Find the hot (or cold) spot when choosing a topical analgesic
One of the most common and effective treatments against pain and inflammation is the use of hot or cold topical methods. This treatment has the added bonus of being easy for your patients to do at home between office visits. In fact, most of your patients are probably already familiar with the RICE (Rest, Ice, Compression and Elevation) treatment plan for pain, particularly following a fall resulting in bruising and swelling. Other situations, however, may call for topical application of heat.
It is important for your patients to understand which type of treatment is best for which type of pain. As a general guideline, cold therapy is better for acute injuries or pain, while heat therapy works better for chronic muscle pain and stiffness.1-3 Read further to find out more about each type of therapy and which conditions they best treat.
Heat applied topically improves circulation and blood flow to stiff and sore muscles and joints, increasing flexibility. Topical heat can also heal damaged tissue, making it an excellent option for your patients with chronic pain, including arthritis and tendonitis.2 Minor stiffness and tension usually requires about 15 to 20 minutes of heat therapy, while moderate to severe pain can benefit from extended periods, depending on the type of heat application.1-4 Heating pads, for example, should only be used for 10 minutes at a time, while a warm bath (92°F to 100°F) could extend up to two hours.
There are two types of heat therapy that can be used at home. Dry heat includes modalities such as heating pads, capsaicin-based topical analgesics, or hot rice packs. Moist heat involves warm towels or baths. A 2013 article in the Journal of Clinical Medical Research compared dry versus moist chemical hot packs following exercise.4 A group of 100 subjects were assigned to use either the dry or moist heat pack both immediately after 15 minutes of squat exercises and again, 24 hours later. Strength, muscle soreness, tissue resistance, and force required to move the knee were measured before the exercise and for three days following exercise. The moist heat pack had the same amount of pain reduction as the dry pack, but over a shorter period of time (two hours versus eight hours).4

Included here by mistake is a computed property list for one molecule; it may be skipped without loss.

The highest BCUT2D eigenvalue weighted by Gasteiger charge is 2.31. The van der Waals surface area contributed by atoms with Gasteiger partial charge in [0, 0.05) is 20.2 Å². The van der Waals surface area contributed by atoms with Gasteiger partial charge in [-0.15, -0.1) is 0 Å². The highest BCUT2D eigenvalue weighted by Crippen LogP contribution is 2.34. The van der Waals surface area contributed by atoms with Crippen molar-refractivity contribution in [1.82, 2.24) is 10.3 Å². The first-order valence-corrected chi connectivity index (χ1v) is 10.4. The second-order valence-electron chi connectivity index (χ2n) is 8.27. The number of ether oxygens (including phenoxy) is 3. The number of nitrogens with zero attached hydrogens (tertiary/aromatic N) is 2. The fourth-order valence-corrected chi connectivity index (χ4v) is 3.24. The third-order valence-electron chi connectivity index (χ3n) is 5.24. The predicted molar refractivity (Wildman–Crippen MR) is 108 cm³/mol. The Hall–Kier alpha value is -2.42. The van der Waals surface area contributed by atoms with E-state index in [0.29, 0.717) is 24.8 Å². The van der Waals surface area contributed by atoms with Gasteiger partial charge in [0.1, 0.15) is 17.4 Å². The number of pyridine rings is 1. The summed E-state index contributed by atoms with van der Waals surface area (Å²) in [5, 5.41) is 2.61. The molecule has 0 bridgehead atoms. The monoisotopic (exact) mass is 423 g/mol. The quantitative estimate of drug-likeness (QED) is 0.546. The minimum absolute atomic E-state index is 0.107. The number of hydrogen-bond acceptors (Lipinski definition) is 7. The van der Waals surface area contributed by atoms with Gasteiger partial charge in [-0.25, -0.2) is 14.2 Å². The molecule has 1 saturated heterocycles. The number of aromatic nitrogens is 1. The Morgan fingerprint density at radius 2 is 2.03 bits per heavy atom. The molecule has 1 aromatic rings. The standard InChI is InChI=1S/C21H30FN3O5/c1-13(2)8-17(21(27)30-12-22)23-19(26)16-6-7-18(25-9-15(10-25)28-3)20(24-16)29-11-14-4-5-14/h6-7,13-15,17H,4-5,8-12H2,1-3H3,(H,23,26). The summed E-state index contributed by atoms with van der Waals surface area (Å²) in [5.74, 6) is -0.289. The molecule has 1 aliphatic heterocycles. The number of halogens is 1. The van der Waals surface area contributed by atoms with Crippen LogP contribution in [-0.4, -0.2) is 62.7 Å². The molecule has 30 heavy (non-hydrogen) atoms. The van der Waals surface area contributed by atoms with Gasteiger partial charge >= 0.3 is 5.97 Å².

Cold therapy, sometimes called cryotherapy, reduces blood flow to an affected area, significantly reducing inflammation, swelling and pain.1-3,5 As mentioned previously, this makes it ideal for acute injuries, such as sprains or soft tissue damage resulting from slipping and falling. There are a number of topical cold therapies that can be used, including ice packs or frozen gel packs, or coolant sprays, gels or creams.
Any ice or gel packs should be wrapped in a thin washcloth before being applied to the affected area to prevent damage to the skin. Leave the pack on for only 10 to 15 minutes at a time, and reapply several times a day for up to 48 hours after the initial injury.1-3,5 If the initial pain, swelling and bruising from the injury does not subside by that time, your patient should call you or their regular doctor.
The great thing about hot and cold topical treatments is that they are easy for your patients to continue at home between office visits. This will provide greater benefit for both acute and chronic joint and muscle pain and stiffness.
- Cleveland Clinic. Should you use ice or heat for pain? clevelandclinic.org/2014/08/should-you-use-ice-or-heat-for-pain-infographic/ Published Aug. 11, 2014. Retrieved May 27, 2019.
- Marshfield Clinic. Treating pain with heat or cold compress. org/sports-wrap/ice-or-heat Retrieved May 27, 2019.
- Using heat and cold for pain relief. org/living-with-arthritis/treatments/natural/other-therapies/heat-cold-pain-relief.php Retrieved May 27, 2019.
- Petrofksy J, Berk L, Bains G, et al. Moist heat or dry heat for delayed onset muscle soreness. Journal of Clinical Medical Research. 2013;5(6):416-425.
- Johns Hopkins Medicine. Cryotherapy (cold therapy) for pain management. org/healthlibrary/conditions/orthopaedic_disorders/cryotherapy_cold_therapy_for_pain_management_134,95/ Retrieved May 27, 2019.